On 21/22 December Osorno changed course for the Bay of Biscay and crossed, in a period of less than one day each, the courses of the KMF.27 convoy escorted by the British 4th Support Group, and the MKS.33/SL.142 convoys escorted by Captain W. W. R. Bentinck’s British Escort Group B4 including the escort carrier Fencer, while Captain J. R. Dudley’s TG21.15, with the carrier escort Core and four destroyers, and Captain A. J. Isbell’s TG21.14, with the escort carrier Card and three destroyers, was hunting the ‘Borkum’ wolfpack formed specially to cover the route of the blockade runners.

Gambia and Glasgow were already in Osorno’s wake. Alsterufer remained some distance from the CU.9 convoy to the east, TG21.16 to the south-east and the SC.149 convoy to the north. On 23 December, aircraft from Card spotted a suspected blockade runner, and there were further reports of a flotilla of destroyers escorting another merchant ship to the west from France. Gambia and Glasgow, supplemented by the light cruiser Enterprise, formed a cordon to effect an interception. Aircraft attacked the flotilla, now escorting the incoming merchant ship, Osorno, reporting a hit and a near-miss on the vessel, which was subsequently beached and unloaded offshore. More warships (the British light cruiser Penelope and cruiser minelayer Ariadne, supplemented by four Free French destroyers) joined the patrol to intercept another blockade runner, and aircraft of RAF Coastal Command acted in close co-operation.

Before the Allied ships and an RAF strike force could make contact, the shadowing Czechoslovak-crewed bomber attacked with bombs and rockets and set Alsterufer on fire, the German crew being rescued by four Canadian corvettes.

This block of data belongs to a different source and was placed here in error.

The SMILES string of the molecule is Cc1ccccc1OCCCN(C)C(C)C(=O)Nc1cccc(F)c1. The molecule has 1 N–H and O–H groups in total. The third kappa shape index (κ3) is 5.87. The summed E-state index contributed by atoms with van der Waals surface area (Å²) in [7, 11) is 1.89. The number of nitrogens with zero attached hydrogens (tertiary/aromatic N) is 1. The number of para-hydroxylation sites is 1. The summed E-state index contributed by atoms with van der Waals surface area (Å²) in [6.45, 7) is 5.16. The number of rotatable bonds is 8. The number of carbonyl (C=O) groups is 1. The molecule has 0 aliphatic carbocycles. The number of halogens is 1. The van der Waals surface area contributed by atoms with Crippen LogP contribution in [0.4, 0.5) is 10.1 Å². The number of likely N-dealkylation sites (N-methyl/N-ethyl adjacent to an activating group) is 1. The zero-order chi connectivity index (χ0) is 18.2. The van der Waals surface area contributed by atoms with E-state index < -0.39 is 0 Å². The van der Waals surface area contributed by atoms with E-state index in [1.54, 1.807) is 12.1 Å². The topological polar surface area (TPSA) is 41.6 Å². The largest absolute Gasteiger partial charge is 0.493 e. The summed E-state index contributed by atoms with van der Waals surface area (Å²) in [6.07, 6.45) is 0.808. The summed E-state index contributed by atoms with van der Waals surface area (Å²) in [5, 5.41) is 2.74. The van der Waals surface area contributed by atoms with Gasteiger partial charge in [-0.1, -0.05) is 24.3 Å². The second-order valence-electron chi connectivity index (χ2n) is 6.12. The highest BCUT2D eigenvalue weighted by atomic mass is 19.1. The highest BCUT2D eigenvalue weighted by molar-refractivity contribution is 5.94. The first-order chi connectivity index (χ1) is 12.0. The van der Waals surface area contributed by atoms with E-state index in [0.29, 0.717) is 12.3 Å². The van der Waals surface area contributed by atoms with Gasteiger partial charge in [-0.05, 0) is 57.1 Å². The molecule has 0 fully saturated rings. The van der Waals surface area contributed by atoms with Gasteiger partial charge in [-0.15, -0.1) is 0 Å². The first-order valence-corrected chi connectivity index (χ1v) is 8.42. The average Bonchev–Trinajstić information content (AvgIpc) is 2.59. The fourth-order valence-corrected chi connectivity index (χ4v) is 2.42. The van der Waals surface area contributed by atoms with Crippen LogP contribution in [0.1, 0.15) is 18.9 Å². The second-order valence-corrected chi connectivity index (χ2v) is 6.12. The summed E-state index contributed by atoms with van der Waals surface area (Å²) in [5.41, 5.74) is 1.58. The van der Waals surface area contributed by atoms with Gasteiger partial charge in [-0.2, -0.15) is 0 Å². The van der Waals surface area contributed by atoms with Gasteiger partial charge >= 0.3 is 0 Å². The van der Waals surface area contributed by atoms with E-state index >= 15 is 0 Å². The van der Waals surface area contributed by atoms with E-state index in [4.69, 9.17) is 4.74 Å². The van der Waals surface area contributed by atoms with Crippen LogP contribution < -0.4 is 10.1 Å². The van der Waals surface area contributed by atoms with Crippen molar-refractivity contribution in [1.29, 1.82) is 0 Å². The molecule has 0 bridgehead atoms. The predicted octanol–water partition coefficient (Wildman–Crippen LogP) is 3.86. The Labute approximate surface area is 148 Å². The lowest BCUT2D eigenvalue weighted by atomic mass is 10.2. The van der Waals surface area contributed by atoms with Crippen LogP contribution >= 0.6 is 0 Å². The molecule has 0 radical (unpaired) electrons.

A force of German destroyers and torpedo boats had set out to meet and escort Alsterufer, and Glasgow and Enterprise now attempted to intercept them. Guided by shadowing aircraft, the cruisers intercepted eight destroyers in the early afternoon of 28 December and exchanged fire with them. Despite accurate German gunfire and torpedoes, effective German evading action and an attack with guided bombs by a Luftwaffe aircraft, the British ships maintained contact. The German warships divided into two groups and the cruisers pursued one of these. By 16.00, the destroyer Z 27 and the torpedo boats T 25 and T 26 had been sunk, and one had escaped although she too had suffered damage.

About 230 survivors were picked up by British minesweepers, a small Irish steamer and Spanish destroyers. Glasgow, Enterprise and Ariadne now returned to Plymouth, and Penelope to Gibraltar.

More blockade runners from the Far East were expected, so Gambia and Mauritius maintained the cruiser patrol to the north of the Azores islands group for the next three days. Gambia then returned to Plymouth on 1 January 1944. Three more German ships were sunk on 3/5 January 1944 by US Navy patrols in the South Atlantic. These were the Germans’ last attempted blockade runners as, by the autumn of 1944, the German armies were retreating headlong out of France and the French ports were no longer open to incoming Axis ships.